Jul. 27, 2015 08:00 AM EDT Reads: 1,889
The enterprise market will drive IoT device adoption over the next five years. In his session at @ThingsExpo, John Greenough, an analyst at BI Intelligence, division of Business Insider, analyzed how companies will adopt IoT products and the associated cost of adopting those products. John Greenough is the lead analyst covering the Internet of Things for BI Intelligence- Business Insider’s paid research service. Numerous IoT companies have cited his analysis of the IoT. Prior to joining BI Intelligence, he worked analyzing bank technology for Corporate Insight and The Clearing House Payment...
Jul. 26, 2015 09:00 PM EDT Reads: 1,539
In his keynote at 16th Cloud Expo, Rodney Rogers, CEO of Virtustream, discussed the evolution of the company from inception to its recent acquisition by EMC – including personal insights, lessons learned (and some WTF moments) along the way. Learn how Virtustream’s unique approach of combining the economics and elasticity of the consumer cloud model with proper performance, application automation and security into a platform became a breakout success with enterprise customers and a natural fit for the EMC Federation.
Jul. 26, 2015 08:00 AM EDT Reads: 2,131
"Optimal Design is a technology integration and product development firm that specializes in connecting devices to the cloud," stated Joe Wascow, Co-Founder & CMO of Optimal Design, in this SYS-CON.tv interview at @ThingsExpo, held June 9-11, 2015, at the Javits Center in New York City.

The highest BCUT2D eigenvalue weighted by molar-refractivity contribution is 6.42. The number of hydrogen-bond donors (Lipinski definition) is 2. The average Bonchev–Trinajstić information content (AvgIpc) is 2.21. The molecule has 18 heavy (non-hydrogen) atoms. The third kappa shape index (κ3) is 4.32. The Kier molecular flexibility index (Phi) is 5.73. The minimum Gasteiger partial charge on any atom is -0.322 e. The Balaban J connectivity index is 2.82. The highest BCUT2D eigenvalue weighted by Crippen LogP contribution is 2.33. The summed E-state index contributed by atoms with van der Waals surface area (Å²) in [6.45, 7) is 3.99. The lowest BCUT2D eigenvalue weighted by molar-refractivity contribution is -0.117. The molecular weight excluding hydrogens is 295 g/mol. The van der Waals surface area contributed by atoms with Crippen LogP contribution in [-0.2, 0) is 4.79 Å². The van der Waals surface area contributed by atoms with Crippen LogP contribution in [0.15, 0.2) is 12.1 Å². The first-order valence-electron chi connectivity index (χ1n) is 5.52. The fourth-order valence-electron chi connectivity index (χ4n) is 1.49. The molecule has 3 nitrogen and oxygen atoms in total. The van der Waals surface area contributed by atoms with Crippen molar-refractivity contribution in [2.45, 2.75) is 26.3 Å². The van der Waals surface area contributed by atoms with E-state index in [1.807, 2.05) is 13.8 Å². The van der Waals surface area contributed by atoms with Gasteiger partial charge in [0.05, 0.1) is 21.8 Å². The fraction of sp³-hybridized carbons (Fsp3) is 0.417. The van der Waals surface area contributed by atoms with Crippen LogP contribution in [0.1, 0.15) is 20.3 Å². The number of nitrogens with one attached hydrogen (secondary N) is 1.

Jul. 25, 2015 02:00 PM EDT Reads: 377
SYS-CON Events announced today that CommVault has been named “Bronze Sponsor” of SYS-CON's 17th International Cloud Expo®, which will take place on November 3–5, 2015, at the Santa Clara Convention Center in Santa Clara, CA. A singular vision – a belief in a better way to address current and future data management needs – guides CommVault in the development of Singular Information Management® solutions for high-performance data protection, universal availability and simplified management of data on complex storage networks. CommVault's exclusive single-platform architecture gives companies unp...
Jul. 25, 2015 01:00 PM EDT Reads: 1,932